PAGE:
The student names contained within this article are entirely fictional. Any similarity to an actual person’s name is purely coincidental.
A well-written school report can provide a student with useful feedback, great encouragement and even a stern call-to-action.
Despite their usefulness, however, school reports can be an absolute nightmare for the teachers who have to write them!
As teachers, we are constantly juggling multiple tasks at the same time. If it’s not lesson planning, then it’s marking. If it’s not marking, it’s teaching. If it’s not teaching, then it’s meetings and professional development. If it’s not that it’s student mentoring and tutoring.
Report-writing can come up at any point during these foregoing activities, and we just have to, well; get on with it. For many teachers, this means very late nights and sacrificed weekends: often with little sleep.
This article aims to give some easy-to-implement tips that will help us write good-quality reports in as little time as possible.
#1 – Remember S.W.A.P.
Every report should contain these four elements (at the very least):
- Weaknesses (including targets)
They don’t necessarily have to be in that order, but they should all be present somewhere.
#2 – Create a S.W.A.P. template
A good template can save you tons of time and will ensure that your reports are detailed and accurate. I’ve given an example of applications below. Please feel free to copy and paste and use this as you see fit:
x has had a disappointing/steady/good/very good term/half-term/year/semester. He/She has shown strengths in a number of areas including……………………….. . This is pleasing, but even further progress could be made by………………………………. x’s most recent recent assessment score was ……………., which indicates to me that……………………….. Progress has been disappointing/steady/good/very good, as exemplified by the fact that…………………
Let’s see this in action below:
Example 1: An excellent student
Joshua has had a very good half-term. He has shown strengths in a number of areas including modular arithmetic, definite and indefinite integration and differentiation. This is pleasing, but even further progress could be made by completing more of the Higher Level assigned tasks on MyiMaths, as he does have the ability to challenge himself further. Joshua’s most recent assessment score was 83%, which indicates to me that he is completing the necessary revision at home. Progress has been very good, as exemplified by the fact that he has jumped from a level 6 to a level 7 in the space of just seven weeks.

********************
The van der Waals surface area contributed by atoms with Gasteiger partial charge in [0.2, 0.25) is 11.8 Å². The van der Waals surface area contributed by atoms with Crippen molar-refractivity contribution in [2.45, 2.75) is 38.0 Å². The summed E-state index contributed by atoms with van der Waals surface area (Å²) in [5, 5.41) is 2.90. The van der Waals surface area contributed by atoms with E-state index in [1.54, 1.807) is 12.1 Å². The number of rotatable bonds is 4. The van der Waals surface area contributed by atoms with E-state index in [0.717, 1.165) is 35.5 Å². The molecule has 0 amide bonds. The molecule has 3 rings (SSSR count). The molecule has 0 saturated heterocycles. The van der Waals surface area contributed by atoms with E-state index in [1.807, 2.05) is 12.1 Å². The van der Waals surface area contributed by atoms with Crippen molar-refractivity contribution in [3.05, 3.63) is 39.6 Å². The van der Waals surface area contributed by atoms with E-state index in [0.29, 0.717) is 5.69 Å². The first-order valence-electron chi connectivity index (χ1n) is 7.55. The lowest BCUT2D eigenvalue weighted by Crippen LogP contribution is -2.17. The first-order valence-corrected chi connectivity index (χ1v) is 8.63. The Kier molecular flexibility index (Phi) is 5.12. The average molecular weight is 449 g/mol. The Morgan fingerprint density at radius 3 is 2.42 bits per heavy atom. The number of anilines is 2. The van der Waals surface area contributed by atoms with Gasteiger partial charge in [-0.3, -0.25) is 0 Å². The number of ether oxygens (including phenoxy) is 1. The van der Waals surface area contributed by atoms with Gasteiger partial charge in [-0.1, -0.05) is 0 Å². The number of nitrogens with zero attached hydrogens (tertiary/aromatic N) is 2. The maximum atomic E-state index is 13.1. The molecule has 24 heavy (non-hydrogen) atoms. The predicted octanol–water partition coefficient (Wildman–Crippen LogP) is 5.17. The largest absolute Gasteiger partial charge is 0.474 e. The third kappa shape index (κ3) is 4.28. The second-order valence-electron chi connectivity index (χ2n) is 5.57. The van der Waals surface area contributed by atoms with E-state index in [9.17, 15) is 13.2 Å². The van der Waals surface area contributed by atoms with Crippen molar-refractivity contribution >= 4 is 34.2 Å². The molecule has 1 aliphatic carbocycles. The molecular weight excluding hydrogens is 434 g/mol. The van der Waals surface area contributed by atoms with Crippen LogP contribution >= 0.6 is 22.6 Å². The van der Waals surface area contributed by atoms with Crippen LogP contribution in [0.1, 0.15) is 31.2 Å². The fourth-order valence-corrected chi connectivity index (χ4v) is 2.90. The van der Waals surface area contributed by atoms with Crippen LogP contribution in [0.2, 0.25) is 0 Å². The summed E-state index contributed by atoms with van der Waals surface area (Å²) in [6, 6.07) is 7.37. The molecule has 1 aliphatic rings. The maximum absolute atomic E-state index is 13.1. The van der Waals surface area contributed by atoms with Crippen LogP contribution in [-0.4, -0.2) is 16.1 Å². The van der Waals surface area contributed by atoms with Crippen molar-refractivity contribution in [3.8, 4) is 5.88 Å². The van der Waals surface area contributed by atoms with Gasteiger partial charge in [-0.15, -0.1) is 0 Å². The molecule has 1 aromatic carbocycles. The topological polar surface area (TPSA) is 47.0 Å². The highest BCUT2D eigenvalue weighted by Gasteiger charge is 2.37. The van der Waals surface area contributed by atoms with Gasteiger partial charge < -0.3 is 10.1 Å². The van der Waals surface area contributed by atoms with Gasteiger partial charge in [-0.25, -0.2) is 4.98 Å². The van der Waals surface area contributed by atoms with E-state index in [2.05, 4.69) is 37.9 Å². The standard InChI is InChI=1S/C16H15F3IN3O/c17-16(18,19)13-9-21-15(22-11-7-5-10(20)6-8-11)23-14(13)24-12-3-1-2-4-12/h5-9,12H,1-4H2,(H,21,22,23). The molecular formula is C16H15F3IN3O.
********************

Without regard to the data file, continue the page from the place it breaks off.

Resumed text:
Example 2: An average student
Lisa has had a steady half-term. She has shown strengths in a number of areas including balancing chemical equations and completing laboratory practical work. This is pleasing, but even further progress could be made by completing more practice questions on Quantitative Chemistry and using the model answers as a good guide for improvement. Lisa’s most recent recent assessment score was 54%, which indicates to me that she has a good knowledge of some areas of the subject, but needs to work harder to revise identified weaknesses. Progress has been steady, as exemplified by the fact that Lisa’s assessment scores have been consistently above 50% since the start of the course.
#3 – Store and use your old reports
Keep copies of all the reports you write on a hard disc drive or usb/flash drive. You’ll find that similar student ‘types’ come up every year, and you can simply copy, paste and modify old reports to match new students.
This is guaranteed to save you oodles of time! Just make sure you modify well: reports still need to contain the personal touch.
#4 – Use report comment banks
There are some great report-building websites available online. In just a few clicks you can create detailed and well-phrased reports that will deliver all of the information you need to get across.
Check out these great sites:
This article was originally published at https://richardjamesrogers.com/2018/04/08/report-writing-nightmares-become-more-efficient-and-save-time/
Illustrated by Pop Sutthiya Lertyongphati